Jagannatha Shetty, J.
1. The Income-tax Appellate Tribunal, Bangalore Bench, has referred the following question in these two references under s. 256(1) of the I.T. Act, 1961, for the opinion of this court :
'Whether, on the facts and in the circumstances of the case, the Appellate Tribunal is right in law in holding that only the net income of the spouse under salary after deduction under s. 16(1) should be clubbed in the hands of the assessee u/s. 64(1)(ii) and not the gross salary income ?'
2. The assessee is a managing director of M/s. Colorinks (P.) Ltd., and his wife, Smt. Shalini S. Nayak, has been working as a whole-time director in that company. She was paid remuneration by the assessee. The remuneration paid to her in the assessment year 1978-79 came to Rs. 13,231. The ITO did not allow deduction under s. 16(1) in respect of the remuneration of the assessee's wife. He included the gross salary received by her in the total income of the assessee under s. 64.
3. The assessee preferred an appeal before the AAC, who accepted the appeal by holding that s. 64 speaks of 'income' and the concept of 'income' should, in the context, be the net income after allowing expenses and deductions, which the law permits. Accordingly, he gave the relief to the assessee.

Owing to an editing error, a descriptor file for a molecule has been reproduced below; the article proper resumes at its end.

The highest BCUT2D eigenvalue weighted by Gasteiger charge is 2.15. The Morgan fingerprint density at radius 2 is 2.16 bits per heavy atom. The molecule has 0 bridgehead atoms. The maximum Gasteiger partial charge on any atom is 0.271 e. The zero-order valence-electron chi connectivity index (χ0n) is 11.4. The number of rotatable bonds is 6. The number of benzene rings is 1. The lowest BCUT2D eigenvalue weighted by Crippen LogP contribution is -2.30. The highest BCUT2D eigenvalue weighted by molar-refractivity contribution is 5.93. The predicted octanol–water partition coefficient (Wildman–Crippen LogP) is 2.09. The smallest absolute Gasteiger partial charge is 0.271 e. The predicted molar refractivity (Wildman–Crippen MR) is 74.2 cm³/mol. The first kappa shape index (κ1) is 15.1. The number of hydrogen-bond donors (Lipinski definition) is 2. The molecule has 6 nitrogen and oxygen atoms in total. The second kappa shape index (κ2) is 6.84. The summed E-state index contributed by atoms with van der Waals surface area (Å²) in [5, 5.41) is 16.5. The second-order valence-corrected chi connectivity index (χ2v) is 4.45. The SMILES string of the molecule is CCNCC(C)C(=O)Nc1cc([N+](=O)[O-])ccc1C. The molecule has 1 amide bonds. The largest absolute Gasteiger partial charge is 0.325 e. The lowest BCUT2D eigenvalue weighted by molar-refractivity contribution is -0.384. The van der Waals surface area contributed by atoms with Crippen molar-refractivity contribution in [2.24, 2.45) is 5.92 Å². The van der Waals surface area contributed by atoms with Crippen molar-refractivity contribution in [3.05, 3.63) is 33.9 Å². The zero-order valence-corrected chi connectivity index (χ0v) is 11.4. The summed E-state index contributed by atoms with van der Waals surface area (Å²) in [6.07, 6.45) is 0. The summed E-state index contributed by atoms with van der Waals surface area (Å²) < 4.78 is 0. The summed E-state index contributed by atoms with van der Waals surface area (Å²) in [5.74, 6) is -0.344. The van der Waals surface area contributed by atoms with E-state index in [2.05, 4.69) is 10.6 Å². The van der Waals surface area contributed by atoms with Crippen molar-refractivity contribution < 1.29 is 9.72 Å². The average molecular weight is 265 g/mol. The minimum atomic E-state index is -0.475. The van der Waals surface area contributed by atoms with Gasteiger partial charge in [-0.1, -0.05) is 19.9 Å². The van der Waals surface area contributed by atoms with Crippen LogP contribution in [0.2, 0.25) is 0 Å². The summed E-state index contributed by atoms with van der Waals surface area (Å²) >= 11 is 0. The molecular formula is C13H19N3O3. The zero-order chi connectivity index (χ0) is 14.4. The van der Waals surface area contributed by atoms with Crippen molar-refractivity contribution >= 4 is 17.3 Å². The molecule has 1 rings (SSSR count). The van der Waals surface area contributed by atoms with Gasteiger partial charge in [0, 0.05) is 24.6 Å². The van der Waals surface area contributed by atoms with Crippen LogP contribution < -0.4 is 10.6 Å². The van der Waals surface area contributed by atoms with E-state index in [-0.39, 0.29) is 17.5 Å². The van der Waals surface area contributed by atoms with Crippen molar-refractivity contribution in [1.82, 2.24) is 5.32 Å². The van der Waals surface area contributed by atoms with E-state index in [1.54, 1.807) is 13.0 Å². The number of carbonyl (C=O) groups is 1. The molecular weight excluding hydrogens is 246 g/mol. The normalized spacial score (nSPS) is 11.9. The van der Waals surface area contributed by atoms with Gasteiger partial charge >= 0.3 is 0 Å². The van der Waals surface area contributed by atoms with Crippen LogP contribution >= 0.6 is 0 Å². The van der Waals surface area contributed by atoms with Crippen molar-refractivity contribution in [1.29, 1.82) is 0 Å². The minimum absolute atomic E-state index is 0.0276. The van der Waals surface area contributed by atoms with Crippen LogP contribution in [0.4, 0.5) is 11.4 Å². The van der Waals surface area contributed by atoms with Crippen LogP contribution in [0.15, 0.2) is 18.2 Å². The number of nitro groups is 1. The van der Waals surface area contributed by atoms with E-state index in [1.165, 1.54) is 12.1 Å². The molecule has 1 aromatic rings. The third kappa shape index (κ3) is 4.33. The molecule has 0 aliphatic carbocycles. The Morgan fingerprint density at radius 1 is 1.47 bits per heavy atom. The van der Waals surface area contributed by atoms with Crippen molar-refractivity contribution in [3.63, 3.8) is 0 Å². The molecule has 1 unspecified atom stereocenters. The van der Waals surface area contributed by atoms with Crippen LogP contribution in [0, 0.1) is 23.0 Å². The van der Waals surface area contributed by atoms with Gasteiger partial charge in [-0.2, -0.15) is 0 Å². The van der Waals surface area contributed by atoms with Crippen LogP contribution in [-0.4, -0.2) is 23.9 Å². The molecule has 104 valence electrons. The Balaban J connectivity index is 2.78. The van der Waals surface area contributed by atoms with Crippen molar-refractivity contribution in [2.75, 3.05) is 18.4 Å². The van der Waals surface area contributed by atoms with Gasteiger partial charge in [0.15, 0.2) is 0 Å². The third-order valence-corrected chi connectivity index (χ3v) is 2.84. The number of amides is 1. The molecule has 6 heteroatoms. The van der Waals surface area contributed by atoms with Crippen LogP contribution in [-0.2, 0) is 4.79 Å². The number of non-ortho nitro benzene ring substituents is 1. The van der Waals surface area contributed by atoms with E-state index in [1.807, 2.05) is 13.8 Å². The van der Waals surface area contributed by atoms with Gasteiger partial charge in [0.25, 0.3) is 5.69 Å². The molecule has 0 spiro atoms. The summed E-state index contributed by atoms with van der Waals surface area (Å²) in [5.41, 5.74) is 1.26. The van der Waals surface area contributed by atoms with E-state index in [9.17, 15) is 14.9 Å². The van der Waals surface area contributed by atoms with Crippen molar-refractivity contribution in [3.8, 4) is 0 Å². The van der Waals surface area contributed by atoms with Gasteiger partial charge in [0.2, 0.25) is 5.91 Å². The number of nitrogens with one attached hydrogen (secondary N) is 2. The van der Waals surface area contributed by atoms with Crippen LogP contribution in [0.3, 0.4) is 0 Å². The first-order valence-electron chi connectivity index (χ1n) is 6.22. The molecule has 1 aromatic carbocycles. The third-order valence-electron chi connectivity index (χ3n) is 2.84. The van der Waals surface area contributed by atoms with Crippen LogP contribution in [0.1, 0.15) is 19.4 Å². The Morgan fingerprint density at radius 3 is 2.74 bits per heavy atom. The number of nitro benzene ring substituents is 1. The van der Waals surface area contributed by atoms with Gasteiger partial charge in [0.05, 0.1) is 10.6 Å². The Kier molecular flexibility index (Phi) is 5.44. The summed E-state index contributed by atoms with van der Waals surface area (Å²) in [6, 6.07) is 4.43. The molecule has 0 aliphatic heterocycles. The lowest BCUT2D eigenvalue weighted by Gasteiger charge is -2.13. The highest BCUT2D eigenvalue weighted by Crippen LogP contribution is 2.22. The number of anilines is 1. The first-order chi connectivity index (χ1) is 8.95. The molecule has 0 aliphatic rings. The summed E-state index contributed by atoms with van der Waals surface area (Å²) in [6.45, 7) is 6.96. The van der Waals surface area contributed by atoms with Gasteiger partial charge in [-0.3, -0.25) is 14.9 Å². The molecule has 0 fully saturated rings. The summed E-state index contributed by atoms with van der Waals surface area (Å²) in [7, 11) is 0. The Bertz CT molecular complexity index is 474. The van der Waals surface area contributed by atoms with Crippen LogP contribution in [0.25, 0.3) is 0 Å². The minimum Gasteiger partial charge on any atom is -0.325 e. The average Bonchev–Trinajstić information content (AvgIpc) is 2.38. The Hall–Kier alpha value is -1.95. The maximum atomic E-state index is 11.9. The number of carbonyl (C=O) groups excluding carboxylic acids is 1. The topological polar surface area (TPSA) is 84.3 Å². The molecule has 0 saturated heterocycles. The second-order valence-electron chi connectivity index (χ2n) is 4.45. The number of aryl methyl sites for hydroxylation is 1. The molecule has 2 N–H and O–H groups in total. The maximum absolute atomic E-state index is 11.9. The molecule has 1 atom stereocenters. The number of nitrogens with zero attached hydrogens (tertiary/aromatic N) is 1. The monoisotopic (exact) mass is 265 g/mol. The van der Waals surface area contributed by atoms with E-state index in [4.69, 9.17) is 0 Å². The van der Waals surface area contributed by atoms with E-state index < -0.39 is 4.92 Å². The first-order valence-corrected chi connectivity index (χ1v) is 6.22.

4. The Revenue challenged the decision of the AAC before the Appellate Tribunal. But the Tribunal did not take a different view. It dismissed the appeal.
5. The short question that arises for consideration is whether S. 64(1) permits clubbing of net income of the spouse or the gross income. Section 64(1)(ii) provides for clubbing the income of the spouse with the income of the assessee received by the former by way of salary, commission, fees or any other form of remuneration from a concern in which the assessee has a substantial interest. There is, in this case, no dispute regarding the clubbing of the income of the wife with the assessee's income. The dispute is only as to whether the income of the wife should be the gross income for the purpose of clubbing or the net income after allowing the expenses and standard deductions.
6. It seems to us that this question should not detain us longer. If the wife herself had been the assessee, there would not have been any doubt as to her right to compute her net income. She is entitled to the standard deductions and other expenses. If that is so, we fail to see any good reason why gross income should be clubbed with the income of her husband under s. 64. It would be contrary to the scheme of the Act itself not to allow deductions before clubbing the income. We find no justification to take a view different from the one reasonably reached by the Tribunal.
7. In the result, we answer the question in the affirmative and against the Revenue.